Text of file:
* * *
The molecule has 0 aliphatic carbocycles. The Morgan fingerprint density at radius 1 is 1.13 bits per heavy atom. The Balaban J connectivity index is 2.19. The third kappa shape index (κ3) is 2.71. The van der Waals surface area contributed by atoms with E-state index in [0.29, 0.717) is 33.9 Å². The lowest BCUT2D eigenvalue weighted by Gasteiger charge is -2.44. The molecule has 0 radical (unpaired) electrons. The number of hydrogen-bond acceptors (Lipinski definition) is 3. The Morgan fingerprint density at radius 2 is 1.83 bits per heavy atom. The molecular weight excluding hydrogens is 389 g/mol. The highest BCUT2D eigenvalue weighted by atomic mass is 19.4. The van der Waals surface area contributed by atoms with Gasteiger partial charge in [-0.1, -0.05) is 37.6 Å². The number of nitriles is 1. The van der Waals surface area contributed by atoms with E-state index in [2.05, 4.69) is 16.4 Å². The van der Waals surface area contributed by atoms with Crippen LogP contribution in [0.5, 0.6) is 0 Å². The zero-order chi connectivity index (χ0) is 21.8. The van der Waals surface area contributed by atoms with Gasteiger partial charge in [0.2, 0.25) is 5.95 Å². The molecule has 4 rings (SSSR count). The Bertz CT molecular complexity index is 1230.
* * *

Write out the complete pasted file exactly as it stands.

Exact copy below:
The molecule has 0 aliphatic carbocycles. The Morgan fingerprint density at radius 1 is 1.13 bits per heavy atom. The Balaban J connectivity index is 2.19. The third kappa shape index (κ3) is 2.71. The van der Waals surface area contributed by atoms with E-state index in [0.29, 0.717) is 33.9 Å². The lowest BCUT2D eigenvalue weighted by Gasteiger charge is -2.44. The molecule has 0 radical (unpaired) electrons. The number of hydrogen-bond acceptors (Lipinski definition) is 3. The Morgan fingerprint density at radius 2 is 1.83 bits per heavy atom. The molecular weight excluding hydrogens is 389 g/mol. The highest BCUT2D eigenvalue weighted by atomic mass is 19.4. The van der Waals surface area contributed by atoms with Gasteiger partial charge in [-0.1, -0.05) is 37.6 Å². The number of nitriles is 1. The van der Waals surface area contributed by atoms with E-state index in [2.05, 4.69) is 16.4 Å². The van der Waals surface area contributed by atoms with Crippen LogP contribution in [0.5, 0.6) is 0 Å². The zero-order chi connectivity index (χ0) is 21.8. The van der Waals surface area contributed by atoms with Gasteiger partial charge in [0.2, 0.25) is 5.95 Å². The molecule has 4 rings (SSSR count). The Bertz CT molecular complexity index is 1230.